May 29, 2007
Why are personal finances a taboo subject?
Why is it no big deal to admit to seeing a therapist or that your kid is a mess but not to admit you are swimming in credit card debt or don't have a clue how to pick the funds in your 401(k)? This is the question posed by a good article in the New York Times (found on financeprofessor.com - thanks Jim!)
Example … every year for the last eleven years, a group of women friends, including my Mother and me, have taken a four day trip up into the mountains on horseback. We call ourselves the Durango Saddlebags.
Most years we camp in tents and spend evenings around a campfire, eating, drinking and having a great time. This year, we have rented a ranch up in the mountains and we'll ride out each day from there.
Over the years, a number of games have been invented. Most years we have the Cowgirl Olympics. Last year my friends Jill and Lisa invented "Cowgirl Trivia."
(You would really have to know these women to appreciate where I am going with this. These are all amazing, powerful, accomplished women I ride with.)
So anyway, back to Cowgirl Trivia. Sample questions include things like, "Which Saddlebags have tattoos?" and "How many Saddlebags are still married to their first husband?" Some of the other questions are far more intimate but I will spare your sensibilities. Just let your imagination run wild with all the questions someone with zero inhibitions might come up with and you'll get the idea.
Although ... I guess no inhibitions is not quite right.
My friend Jill will say practically anything to anybody. But she doesn't include questions like "Which Saddlebag has come closest to declaring bankruptcy?"
By the way, that would probably be me but I don't know for sure. Which is exactly my point.
I know the most personal details about these women, their lives and their families. I know things about them, and they about me, that seem far more taboo than my credit score. And yet, I don't think one conversation around the campfire, in ten years, has ever been about money or personal finance.
Why is that? Why do you think money is possibly the last taboo? What would it feel like to openly discuss money matters with your friends? Do you think there is a difference between men and women's openness about money? I'd be curious. Leave your thoughts and comments below.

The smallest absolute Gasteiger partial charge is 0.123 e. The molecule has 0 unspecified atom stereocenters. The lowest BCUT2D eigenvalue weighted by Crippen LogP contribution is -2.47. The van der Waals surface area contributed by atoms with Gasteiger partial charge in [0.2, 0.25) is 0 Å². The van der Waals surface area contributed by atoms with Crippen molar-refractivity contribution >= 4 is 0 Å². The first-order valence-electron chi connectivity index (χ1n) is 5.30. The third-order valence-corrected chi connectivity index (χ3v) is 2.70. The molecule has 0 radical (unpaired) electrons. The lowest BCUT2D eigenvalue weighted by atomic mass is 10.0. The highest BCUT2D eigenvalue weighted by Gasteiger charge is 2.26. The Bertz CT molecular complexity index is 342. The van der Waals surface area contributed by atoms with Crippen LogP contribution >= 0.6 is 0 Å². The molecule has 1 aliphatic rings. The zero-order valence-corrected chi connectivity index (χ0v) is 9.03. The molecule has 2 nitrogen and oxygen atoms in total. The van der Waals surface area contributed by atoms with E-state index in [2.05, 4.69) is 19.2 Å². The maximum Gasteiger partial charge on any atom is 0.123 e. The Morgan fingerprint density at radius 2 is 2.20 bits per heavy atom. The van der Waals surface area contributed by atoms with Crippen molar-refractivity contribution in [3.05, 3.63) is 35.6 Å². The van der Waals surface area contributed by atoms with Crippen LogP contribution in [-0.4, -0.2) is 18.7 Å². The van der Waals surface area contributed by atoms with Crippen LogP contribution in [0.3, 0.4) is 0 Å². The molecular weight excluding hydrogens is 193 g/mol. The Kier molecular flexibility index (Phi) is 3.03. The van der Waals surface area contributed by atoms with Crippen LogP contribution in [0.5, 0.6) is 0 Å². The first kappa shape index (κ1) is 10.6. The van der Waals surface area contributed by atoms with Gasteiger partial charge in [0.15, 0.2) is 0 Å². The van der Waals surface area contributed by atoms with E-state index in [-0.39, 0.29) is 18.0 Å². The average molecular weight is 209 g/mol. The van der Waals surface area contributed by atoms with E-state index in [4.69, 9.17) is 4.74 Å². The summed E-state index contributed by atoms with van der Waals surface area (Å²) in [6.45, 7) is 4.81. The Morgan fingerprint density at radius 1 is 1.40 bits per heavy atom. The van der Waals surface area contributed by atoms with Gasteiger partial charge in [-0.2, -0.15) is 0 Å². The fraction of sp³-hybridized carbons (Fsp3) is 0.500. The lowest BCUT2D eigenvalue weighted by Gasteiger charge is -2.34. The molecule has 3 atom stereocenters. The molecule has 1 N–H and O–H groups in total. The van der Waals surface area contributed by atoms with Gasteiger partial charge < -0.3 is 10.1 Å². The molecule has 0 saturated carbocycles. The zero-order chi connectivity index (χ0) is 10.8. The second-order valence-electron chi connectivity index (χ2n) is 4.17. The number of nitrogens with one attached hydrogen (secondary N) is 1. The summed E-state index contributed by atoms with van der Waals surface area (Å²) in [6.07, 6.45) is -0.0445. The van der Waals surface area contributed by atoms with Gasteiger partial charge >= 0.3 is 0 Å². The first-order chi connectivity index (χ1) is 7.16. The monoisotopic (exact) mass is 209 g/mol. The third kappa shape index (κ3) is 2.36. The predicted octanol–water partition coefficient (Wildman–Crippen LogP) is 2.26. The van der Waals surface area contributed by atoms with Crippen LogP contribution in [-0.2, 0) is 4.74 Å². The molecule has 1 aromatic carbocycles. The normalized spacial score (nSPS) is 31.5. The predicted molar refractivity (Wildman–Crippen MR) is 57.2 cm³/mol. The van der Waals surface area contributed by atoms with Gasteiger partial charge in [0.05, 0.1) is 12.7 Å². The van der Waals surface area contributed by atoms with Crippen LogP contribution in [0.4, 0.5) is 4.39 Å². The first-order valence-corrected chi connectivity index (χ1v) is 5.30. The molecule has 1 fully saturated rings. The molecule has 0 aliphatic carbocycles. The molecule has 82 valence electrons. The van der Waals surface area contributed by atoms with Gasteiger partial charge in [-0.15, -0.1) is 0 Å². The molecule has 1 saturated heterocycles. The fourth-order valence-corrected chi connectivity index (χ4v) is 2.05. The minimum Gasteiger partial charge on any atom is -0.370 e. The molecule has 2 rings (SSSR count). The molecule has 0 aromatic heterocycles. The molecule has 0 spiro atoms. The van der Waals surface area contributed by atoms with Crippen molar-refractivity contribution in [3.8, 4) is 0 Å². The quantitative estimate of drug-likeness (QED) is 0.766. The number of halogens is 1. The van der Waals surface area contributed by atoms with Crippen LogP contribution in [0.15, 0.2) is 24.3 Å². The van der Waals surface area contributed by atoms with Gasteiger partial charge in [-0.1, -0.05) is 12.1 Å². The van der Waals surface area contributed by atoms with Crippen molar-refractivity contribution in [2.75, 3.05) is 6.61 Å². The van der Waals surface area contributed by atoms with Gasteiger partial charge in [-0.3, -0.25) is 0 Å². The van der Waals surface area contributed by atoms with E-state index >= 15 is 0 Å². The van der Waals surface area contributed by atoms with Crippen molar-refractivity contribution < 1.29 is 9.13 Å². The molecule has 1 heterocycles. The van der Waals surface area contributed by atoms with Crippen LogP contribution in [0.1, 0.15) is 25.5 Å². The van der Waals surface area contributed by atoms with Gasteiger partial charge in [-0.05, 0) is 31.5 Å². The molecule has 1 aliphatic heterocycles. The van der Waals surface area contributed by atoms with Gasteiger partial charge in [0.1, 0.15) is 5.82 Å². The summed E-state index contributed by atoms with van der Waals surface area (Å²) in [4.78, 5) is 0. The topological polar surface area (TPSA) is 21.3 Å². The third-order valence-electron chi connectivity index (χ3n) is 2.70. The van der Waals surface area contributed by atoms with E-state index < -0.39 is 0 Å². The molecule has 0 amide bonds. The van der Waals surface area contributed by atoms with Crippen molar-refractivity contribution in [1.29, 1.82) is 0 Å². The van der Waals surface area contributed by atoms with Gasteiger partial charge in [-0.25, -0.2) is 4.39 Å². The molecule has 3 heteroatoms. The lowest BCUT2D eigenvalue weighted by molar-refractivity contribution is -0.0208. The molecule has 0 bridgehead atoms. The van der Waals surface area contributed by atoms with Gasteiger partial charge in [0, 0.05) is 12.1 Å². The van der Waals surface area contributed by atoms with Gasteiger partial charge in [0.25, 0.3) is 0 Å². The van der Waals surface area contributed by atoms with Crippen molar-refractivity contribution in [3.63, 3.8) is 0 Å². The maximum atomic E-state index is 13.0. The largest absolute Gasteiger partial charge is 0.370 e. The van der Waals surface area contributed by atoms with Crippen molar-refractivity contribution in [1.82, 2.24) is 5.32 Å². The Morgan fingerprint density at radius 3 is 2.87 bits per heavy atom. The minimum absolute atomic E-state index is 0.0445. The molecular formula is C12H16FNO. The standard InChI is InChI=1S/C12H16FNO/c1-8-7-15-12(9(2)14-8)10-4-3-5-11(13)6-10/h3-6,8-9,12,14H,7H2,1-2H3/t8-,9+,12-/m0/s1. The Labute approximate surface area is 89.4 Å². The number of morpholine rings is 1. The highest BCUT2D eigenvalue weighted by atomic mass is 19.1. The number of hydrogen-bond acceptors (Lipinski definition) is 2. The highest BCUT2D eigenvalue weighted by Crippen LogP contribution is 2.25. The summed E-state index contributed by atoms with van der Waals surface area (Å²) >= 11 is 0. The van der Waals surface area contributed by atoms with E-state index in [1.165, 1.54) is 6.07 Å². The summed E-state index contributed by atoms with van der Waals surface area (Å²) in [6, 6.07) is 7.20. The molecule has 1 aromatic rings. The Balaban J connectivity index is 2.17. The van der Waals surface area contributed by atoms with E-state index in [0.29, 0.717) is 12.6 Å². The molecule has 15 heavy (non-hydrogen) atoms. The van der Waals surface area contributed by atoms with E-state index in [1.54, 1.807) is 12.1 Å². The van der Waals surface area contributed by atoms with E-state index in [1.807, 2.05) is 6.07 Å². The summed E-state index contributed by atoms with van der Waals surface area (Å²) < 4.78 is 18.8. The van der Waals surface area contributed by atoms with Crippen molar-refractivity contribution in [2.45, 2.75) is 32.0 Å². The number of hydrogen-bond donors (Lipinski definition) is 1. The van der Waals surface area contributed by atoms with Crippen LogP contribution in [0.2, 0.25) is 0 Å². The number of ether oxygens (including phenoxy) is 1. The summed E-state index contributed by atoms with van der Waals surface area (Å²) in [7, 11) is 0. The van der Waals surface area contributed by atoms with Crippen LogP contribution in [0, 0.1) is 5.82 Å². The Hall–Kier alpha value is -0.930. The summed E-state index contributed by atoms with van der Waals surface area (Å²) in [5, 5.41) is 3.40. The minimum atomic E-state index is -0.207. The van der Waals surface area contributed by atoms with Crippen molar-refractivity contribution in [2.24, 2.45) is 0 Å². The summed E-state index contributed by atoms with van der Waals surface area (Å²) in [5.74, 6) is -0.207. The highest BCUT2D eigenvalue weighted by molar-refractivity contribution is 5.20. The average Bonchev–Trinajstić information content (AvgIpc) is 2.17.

Kim Snider, Kim Snider Financial Communications, Chronim Investments and/or Snider Advisors make no representation that the information and opinions expressed are accurate, complete or current. The opinions expressed should not be construed as financial, legal, tax, or other advice and are provided for informational purposes only. Call 866-952-0100 to request the Snider Investment Method™ Owner's Manual, which includes a description of the Snider Investment Method, investment objectives, risks, suitability and other information. Please read and consider carefully before investing. All investments are subject to risk including possible loss of principal.
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Kim Snider is an author, speaker and host of Financial Success Coaching, Saturdays at noon, on KRLD Newsradio 1080, Dallas - Fort Worth. This blog is primarily devoted to empowering individual investors with information to help them be good stewards of their money. Above all, it is about achieving true financial success. Kim's book, How To Be the Family CFO: Four Simple Steps to Put Your Financial House in Order is in bookstores now. Order yours from Amazon or other fine booksellers today.
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